It is always good to finish off our egg counts at Grafton Wood on a high and we certainly achieved that with our final survey day on 18th January when we found an incredible 368 eggs in and around the wood. 170 of these eggs were actually within the wood itself which is a record by some margin and is a result of the terrific rideside management that has been undertaken by volunteers over recent years which has created lots of ideal habitat. The second hotspot was just outside the wood on adjoining farmland where a scrubby and very sheltered margin to a field produced very good numbers. The egg hunt itself was well attended and it was good to welcome several new faces. Two days earlier, our annual visit to Morton Stanley Park in Redditch proved very successful with again record numbers of eggs. This is the third consecutive year that eggs have been found in the Park which suggests that the butterfly is becoming established there with eggs found over a much wider area. We were also pleased to find an egg beyond the park boundaries which was a new 1km square record (SP0365) and then later in the day another new square record (SP0564) in the Oakenshaw area which represents the furthest east in Redditch that the Brown Hairstreak has been recorded. Congratulations to local Hairstreak Champion Jenny Tonry who was responsible for both these finds and, in the process, chalked up our 200th 1km square. In recent years, we have developed a good relationship with Redditch Council and are hopeful that we can work with them to encourage further the spread of Brown Hairstreaks in the town.
Another particularly productive area for Brown Hairstreak eggs this winter has been around Bradley Green especially along Hollowfields Lane, as reported in the last ebulletin. We made a return visit to the area in early February and increased our egg count there to over 200 eggs. An interesting discovery were two Brown Hairstreak eggs laid on what appears to be hawthorn which we have marked for further investigation. Don't imagine that this is likely to turn out to be a new discovery to science, more likely a rather confused female who did not pay sufficient attention at Hairstreak school! Egg searching is likely to continue through to the end of March. I am away for much of this time looking for butterflies (and gorillas!) in Uganda but, if you are interested in joining in, then contact Simon Primrose on email@example.com With our core egg counts all completed, we should have more of a chance to search some new areas where Brown Hairstreaks have not been previously recorded.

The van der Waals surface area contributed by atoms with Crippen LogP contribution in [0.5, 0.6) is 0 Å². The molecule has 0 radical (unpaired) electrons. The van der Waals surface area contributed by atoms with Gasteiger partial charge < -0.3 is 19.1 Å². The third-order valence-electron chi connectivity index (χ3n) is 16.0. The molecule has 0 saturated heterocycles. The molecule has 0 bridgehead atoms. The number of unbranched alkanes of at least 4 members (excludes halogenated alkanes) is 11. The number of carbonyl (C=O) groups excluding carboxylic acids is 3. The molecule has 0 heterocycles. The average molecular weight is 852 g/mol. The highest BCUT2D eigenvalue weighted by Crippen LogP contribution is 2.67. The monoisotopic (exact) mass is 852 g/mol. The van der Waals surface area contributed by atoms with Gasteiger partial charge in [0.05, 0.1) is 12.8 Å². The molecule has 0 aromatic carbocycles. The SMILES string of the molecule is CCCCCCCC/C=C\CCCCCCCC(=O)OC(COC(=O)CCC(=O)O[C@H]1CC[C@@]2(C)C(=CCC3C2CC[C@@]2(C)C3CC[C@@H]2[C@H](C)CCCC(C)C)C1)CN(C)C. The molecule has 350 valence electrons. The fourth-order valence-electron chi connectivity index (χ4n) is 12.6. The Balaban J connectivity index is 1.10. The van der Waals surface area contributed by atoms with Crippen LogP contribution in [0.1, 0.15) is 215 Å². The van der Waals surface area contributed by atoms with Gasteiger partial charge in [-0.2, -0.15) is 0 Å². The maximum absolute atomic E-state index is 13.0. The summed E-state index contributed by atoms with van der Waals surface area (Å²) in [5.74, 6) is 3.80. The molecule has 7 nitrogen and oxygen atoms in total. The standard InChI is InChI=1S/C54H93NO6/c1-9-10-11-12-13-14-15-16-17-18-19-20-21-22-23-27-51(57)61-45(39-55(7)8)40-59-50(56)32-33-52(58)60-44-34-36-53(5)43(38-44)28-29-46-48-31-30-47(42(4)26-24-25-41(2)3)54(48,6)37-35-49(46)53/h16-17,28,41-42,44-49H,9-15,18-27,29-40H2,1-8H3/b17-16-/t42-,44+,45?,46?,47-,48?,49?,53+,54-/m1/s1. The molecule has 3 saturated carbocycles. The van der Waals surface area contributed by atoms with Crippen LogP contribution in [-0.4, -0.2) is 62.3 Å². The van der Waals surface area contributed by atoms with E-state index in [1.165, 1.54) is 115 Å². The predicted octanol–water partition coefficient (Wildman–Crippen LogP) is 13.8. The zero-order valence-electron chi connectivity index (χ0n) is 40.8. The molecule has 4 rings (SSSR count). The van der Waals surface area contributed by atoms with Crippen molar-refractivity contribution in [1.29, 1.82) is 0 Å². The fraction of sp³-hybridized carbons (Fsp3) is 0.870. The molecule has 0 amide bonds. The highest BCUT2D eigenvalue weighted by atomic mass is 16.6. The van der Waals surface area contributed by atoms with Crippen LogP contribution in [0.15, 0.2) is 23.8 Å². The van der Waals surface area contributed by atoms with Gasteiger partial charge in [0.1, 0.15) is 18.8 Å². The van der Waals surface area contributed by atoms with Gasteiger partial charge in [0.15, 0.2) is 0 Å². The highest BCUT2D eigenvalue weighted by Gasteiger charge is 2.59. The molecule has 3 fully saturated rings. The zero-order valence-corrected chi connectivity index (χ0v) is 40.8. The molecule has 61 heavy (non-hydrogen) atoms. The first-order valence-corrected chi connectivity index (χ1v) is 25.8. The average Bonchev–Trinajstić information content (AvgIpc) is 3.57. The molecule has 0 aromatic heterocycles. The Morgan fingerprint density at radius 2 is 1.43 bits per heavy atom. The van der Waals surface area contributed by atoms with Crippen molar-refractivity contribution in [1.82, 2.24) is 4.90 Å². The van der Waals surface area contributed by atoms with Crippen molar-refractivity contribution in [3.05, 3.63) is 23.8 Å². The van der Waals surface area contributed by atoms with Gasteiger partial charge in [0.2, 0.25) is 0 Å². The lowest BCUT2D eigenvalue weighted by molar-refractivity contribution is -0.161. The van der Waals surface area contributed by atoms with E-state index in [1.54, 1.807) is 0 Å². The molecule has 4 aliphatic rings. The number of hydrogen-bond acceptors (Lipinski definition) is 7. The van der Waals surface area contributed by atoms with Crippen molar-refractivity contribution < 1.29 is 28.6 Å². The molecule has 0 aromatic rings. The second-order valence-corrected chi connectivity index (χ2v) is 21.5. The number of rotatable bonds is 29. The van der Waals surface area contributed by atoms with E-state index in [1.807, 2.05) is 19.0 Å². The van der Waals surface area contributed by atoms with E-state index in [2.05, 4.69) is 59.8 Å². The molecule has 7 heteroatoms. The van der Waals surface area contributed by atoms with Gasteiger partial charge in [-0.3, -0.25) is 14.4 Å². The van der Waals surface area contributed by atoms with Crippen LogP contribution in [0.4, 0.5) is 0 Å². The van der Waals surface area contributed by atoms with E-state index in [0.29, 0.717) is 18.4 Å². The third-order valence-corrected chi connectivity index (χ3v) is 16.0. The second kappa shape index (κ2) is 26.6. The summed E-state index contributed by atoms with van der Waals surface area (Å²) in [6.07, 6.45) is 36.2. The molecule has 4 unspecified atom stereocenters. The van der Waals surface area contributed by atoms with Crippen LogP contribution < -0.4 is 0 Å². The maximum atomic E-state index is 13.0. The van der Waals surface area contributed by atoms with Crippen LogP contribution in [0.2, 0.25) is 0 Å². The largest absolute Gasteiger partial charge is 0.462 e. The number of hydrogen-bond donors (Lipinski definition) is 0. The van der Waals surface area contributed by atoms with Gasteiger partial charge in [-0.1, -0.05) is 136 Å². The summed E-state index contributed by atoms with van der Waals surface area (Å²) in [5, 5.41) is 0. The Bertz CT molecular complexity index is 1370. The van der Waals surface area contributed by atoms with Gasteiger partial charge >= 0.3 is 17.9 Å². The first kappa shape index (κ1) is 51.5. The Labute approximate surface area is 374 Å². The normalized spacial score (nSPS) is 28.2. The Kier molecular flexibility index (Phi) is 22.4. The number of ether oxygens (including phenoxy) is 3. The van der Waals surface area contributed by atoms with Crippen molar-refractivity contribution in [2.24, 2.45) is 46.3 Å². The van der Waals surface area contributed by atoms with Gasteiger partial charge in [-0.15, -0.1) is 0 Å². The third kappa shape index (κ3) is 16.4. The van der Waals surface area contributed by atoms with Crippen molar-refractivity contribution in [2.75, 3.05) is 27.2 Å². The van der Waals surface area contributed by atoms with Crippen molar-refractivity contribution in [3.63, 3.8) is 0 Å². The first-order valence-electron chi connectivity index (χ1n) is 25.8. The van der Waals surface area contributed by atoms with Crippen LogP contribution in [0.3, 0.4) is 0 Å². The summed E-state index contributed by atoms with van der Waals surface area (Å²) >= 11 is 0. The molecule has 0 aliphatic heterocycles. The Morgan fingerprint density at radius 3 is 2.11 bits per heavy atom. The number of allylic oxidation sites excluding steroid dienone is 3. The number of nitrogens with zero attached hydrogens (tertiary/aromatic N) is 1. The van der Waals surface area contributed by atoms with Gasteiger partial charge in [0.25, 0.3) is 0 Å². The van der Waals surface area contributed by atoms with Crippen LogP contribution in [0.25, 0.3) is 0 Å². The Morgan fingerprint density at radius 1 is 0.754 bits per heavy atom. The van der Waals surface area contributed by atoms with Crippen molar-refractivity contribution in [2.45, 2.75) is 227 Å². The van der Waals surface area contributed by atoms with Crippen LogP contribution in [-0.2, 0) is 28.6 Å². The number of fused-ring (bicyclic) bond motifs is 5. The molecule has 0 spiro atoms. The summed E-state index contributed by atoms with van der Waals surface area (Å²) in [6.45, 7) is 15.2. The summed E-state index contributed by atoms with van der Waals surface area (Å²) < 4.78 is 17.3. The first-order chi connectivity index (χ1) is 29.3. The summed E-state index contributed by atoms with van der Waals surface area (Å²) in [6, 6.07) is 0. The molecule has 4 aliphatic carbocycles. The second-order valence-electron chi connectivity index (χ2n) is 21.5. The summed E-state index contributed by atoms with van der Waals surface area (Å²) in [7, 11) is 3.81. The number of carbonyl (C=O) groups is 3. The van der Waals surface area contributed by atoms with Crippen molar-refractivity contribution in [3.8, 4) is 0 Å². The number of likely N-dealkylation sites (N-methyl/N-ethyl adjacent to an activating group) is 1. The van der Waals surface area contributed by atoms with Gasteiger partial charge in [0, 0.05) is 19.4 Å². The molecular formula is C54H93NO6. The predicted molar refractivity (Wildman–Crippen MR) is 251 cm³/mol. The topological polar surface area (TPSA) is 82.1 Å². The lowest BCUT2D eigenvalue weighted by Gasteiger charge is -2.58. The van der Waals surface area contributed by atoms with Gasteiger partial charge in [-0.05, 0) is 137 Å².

On 20th Feb, the Thurs Streakers were joined by volunteers from Worcestershire Countryside Service to work on a stretch of over-mature blackthorn that was blocking a public footpath near Shurnock. As well as clearing the path, our work (see photo) should result in lots of regenerating blackthorn that will provide excellent breeding habitat for the Brown Hairstreak.
At the same time, we were able, with permission from the local farmer, to gap up an existing hedgerow with blackthorn suckers left over from our planting at Bourne Close in Flyford Flavell before Xmas. Thanks to Simon and Amanda Hill from Worcs County Council for organising a very positive day which should bring real benefits to the Brown Hairstreak. Geoff Thompson has been undertaking egg searches in the area around Shurnock for several years and this winter is proving once again that the butterfly is doing really well in this part of the county.
It will be interesting to see what impact this very wet and mild winter has on butterfly numbers. Certainly, the summer of 2013 showed a major improvement on the previous year and Butterfly Conservation nationally has just produced figures drawn from their Wider Countryside Butterfly Survey which show major increases in numbers for many species including butterflies like the Small Tortoiseshell which has been much less common in recent years. As we reported at the time, there seemed a very good emergence of adult Brown Hairstreaks in Worcs last autumn and we now know that this was followed by generally excellent numbers of eggs being laid. Fortunately for the Brown Hairstreak, the fact that it overwinters as an egg means that it is less susceptible to flooding than many species. There is an absence of evidence on how well caterpillars can survive submersion in water over a prolonged period and this may be the year when we find this out! After the events of recent weeks, we certainly deserve a good summer. This year's Brown Hairstreak Open Day at Grafton Wood will take place on the Sunday of the Bank Holiday weekend, 24th August and we must hope the sun will be shining on that day at least.
Brown Hairstreak Species Champion,
West Midlands Butterfly Conservation